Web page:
For a couple of years now, I've been pondering a story idea: a technologically-superior civilization contending with the prospects of a technology transfer to a people who have not advanced all that far. After reading Adrian Tchaikovsky's latest short novel, Elder Race, I don't think I need to write that story: he covers all of those ideas neatly in this intriguing read.
Tchaikovsky is a wonderfully prolific author, and he's written one of my recent favorite novels, Children of Time, in which he explores the uplift of a doomed human colony, and the efforts of a destroyed Earth to reach it, only to discover that the planet has been taken over by intelligent spiders.
This novel feels like it could take place in that same world: Tchaikovsky alludes to an Earth that colonized space, and which might have encountered some sort of disaster, leaving some of those human colonies to wither away and regress, technologically.
That seems to have happened here on Sophos 4, where Nyr Illim Tevitch, a lone anthropologist from the Earth Explorer Corps, has been left behind to study the progression of the inhabitants who've been left on their own for hundreds of years. His task is to observe and not interfere — rules akin to that of the Federation's Prime Directive are at play here — but he is known by the people of the planet, and at one point, helped them with a problem caused by some rampant technology, and went down in legend as a sorcerer.
That's how Lynesse Fourth Daughter knows of him: Nyrgoth Elder, a powerful wizard who can wield magical spells. A demon has appeared in the frontier near her kingdom, representing a growing problem for her people, and she takes it upon herself to visit the wizard in his tower. Her arrival awakens Nyr from hibernation, and she appeals to him and a promise he made to her ancestor to help her. He reluctantly agrees, knowing that he's bending the rules.
As he accompanies her, Nyr muses on his role in the Earth Explorer Corps, and the seemingly hopeless task of reporting on the evolution of the people he oversees, even as he hears no word from home. And it seems that Lyn's people are facing a formidable problem: some sort of technological mutation that's been absorbing everything in its path, and which will continue if not stopped.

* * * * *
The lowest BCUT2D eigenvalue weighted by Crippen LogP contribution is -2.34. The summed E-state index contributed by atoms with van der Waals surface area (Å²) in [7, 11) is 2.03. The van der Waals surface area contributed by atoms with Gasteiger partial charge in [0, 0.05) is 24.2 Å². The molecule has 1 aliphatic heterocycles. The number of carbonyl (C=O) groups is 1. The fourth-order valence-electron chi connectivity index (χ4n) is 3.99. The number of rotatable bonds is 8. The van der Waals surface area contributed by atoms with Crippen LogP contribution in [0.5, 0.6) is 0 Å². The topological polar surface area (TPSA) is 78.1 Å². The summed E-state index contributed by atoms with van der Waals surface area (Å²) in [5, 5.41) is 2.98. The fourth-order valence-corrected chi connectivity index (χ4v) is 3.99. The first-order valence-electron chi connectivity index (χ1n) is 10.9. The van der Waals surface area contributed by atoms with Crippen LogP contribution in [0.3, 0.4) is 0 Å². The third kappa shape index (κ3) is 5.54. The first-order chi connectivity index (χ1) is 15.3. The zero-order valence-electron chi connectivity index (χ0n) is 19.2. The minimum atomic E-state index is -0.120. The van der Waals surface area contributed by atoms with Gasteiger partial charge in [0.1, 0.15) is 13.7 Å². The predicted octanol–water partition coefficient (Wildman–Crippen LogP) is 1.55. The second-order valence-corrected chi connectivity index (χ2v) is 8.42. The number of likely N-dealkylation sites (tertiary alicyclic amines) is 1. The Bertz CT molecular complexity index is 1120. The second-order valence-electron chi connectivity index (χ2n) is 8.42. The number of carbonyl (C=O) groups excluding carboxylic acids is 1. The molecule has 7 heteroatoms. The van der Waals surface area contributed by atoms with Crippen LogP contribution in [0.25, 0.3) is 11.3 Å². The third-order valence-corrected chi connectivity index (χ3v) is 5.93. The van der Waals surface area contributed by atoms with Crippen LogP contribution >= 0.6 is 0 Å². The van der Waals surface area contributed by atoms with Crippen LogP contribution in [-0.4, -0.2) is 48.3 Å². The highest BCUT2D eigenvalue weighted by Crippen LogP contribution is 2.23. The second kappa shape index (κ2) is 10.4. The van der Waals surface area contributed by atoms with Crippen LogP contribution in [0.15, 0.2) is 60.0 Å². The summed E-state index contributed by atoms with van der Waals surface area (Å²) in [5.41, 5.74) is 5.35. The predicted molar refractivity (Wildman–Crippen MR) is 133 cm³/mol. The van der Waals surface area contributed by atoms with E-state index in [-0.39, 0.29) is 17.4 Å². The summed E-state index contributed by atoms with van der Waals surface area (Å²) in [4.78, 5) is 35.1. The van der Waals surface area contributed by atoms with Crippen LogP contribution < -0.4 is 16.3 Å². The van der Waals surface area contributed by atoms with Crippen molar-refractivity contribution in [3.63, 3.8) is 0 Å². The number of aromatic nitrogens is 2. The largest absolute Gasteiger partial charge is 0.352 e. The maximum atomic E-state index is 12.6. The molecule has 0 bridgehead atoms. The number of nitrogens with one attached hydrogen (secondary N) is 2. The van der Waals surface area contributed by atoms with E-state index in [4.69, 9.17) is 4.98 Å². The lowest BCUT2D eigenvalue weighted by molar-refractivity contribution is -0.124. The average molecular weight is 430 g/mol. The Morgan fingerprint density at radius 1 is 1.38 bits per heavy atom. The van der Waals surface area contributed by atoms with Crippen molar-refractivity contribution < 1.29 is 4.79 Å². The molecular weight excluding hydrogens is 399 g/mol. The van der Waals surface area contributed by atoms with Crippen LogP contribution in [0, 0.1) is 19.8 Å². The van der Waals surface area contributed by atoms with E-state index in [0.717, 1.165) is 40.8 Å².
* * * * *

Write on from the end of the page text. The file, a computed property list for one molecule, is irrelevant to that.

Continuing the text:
Science fiction is no stranger to this question: Gene Roddenberry's Star Trek widely introduced the concept of the Prime Directive, in that the Federation can't interfere with less-advanced civilizations, and Stargate SG-1 frequently toes that line when the various away teams of Stargate Command encounter versions of ancient civilizations on different planets. It's a fascinating philosophical concept, one that looks at concerns about altering a civilization's "natural" evolution, and grappling with the blatantly racist concept that some civilizations simply aren't ready for advanced technology.
There are echoes of Arthur C. Clarke's famous three laws at play here: "Any sufficiently advanced technology is indistinguishable from magic." Tchaikovsky takes that idea and runs with it, presenting the story from two different points of view: Lyn's story is couched in fantasy, while Nyr's is that of a rational scientist. Tchaikovsky plays some neat literary tricks here: Lyn speaks one way, while Nyr is frustrated trying to translate his scientific concepts into something that's recognizable — her people simply don't have the vocabulary to understand his world. The resulting book is written as two types of stories, with one particularly neat chapter split between their two viewpoints, side by side, showing how one's mysticism is another's rationality. It's a good example of some of the inherent limits that genre places on creators.
It's a really neat thing to read, and in doing so, Tchaikovsky lays out an intriguing world in broad brushstrokes with a depth to match some of the other big worlds that he's put together. I feel like this is a story that's been trapped in too short a package, and I wouldn't be surprised if Tchaikovsky ends up returning to this place at some point in the future.